Ovulatory dysfunction is the most common cause of female infertility that occurs in 40% of infertile women.
Anovulation is the lack of ovulation. When ovulation may happen, but irregularly – we are facing the oligoovulation. Anovulation and oligoovulation are different types of ovulatory dysfunction.
What are the causes of ovulatory dysfunction?
Age is the primary factor that negatively affects fertility. With age, ovulation becomes rarer and egg quality degrades. Evaluation of the ovarian reserve allows early detection of premature ovarian failure, premature menopause, or other conditions that adversely affect ovulation.
- Hormonal contraceptives
Hormonal contraceptives such as pills, patches, vaginal rings, and injections suppress ovulation and protect a woman from the unintended pregnancies. Ovulation is restored 2-3 months after discontinuation of most hormonal contraceptives except for so-called depo-preparations, which have a prolonged effect.
- Polycystic Ovarian Syndrome
Polycystic Ovarian Syndrome is characterized by the presence of two or three clinical signs: irregular menstrual cycle which is revealed by delayed periods; excess amounts of androgens (male hormones), which causes excessive hair growth and acne; ultrasound image is showing multiple ovarian inclusion cysts, that do not ovulate. In Polycystic Ovarian Syndrome, carbohydrate metabolism is disturbed, high insulin levels increase the release of androgens, which in turn have a negative effect on ovulation.
Endometriosis is a gynecological pathology, in which the tissue that lines the uterus (the endometrium) grows outside the uterine cavity. During endometriosis, an inflammatory reaction occurs, the quality of the eggs decreases, the ovarian reserve decreases – which adversely affects ovulation.
According to research, there is a close link between fatness and infertility. Overweight disrupts the hormonal balance necessary for a normal menstrual cycle, which can adversely affect ovulation.
Fatness is also associated with insulin resistance and Polycystic Ovarian Syndrome, which is also related to ovulatory dysfunction.
The underweight body also causes ovulatory dysfunction. Ovulation and menstruation require a large amount of energy from the woman’s body. When a woman’s weight is too low, her body tries to save energy by pausing certain functions, such as ovulation.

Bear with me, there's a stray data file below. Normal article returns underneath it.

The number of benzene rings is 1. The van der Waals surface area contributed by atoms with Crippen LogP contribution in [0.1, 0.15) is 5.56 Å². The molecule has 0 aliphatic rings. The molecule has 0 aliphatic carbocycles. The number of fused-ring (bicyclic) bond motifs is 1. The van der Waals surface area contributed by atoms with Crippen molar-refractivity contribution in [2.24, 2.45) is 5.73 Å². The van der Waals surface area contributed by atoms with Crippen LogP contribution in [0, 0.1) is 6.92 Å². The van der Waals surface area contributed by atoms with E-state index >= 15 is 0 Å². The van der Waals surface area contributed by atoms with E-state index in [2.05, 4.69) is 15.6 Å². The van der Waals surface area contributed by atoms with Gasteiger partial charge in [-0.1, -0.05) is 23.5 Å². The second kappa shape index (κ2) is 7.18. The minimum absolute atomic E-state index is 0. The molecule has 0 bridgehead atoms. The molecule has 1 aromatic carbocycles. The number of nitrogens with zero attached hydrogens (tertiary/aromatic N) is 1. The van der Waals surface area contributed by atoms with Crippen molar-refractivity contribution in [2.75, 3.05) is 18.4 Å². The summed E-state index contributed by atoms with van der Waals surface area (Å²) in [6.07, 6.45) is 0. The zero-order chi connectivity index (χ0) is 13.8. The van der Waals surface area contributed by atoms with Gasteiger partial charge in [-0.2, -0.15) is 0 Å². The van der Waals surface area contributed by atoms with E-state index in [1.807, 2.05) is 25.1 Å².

- Excessive physical activity
Excessive physical exercise (more than 7 hours a week) can cause ovulatory dysfunction in women with normal weight. The reason for infertility caused by excess physical exercise is disorders of secretion of the hormones (GnRH, FSH, LH, and estradiol) involved in the regulation of the reproductive system – which is closely related to ovulatory dysfunction.
- Endocrine disorders
It is well known that disorders of the endocrine system (e.g., the hypothalamus, thyroid gland or pituitary gland disorders) can affect ovulation and other ovarian functions. For example, hyperthyroid or hypofunction of the thyroid gland cause ovulatory dysfunction, menstrual cycle irregularities, and infertility. Excessive secretion of prolactin from the pituitary gland i.e. hyperprolactinemia is also associated with anovulation and infertility.
- Sleep disorders
Sleep disorders (e.g. insomnia) negatively affect a woman’s ovulatory function since sleep regulates the balance of hormones such as thyroid-stimulating hormone, luteinizing hormone (essential for ovulation), follicle-stimulating hormone (important for follicular maturation), progesterone and others. Thus, healthy sleep is important for normal reproductive function.
The blog was prepared by Luda Barbakadze, obstetrician-gynecologist, fertility doctor, Academic Doctor of Medicine, assistant professor at the TSU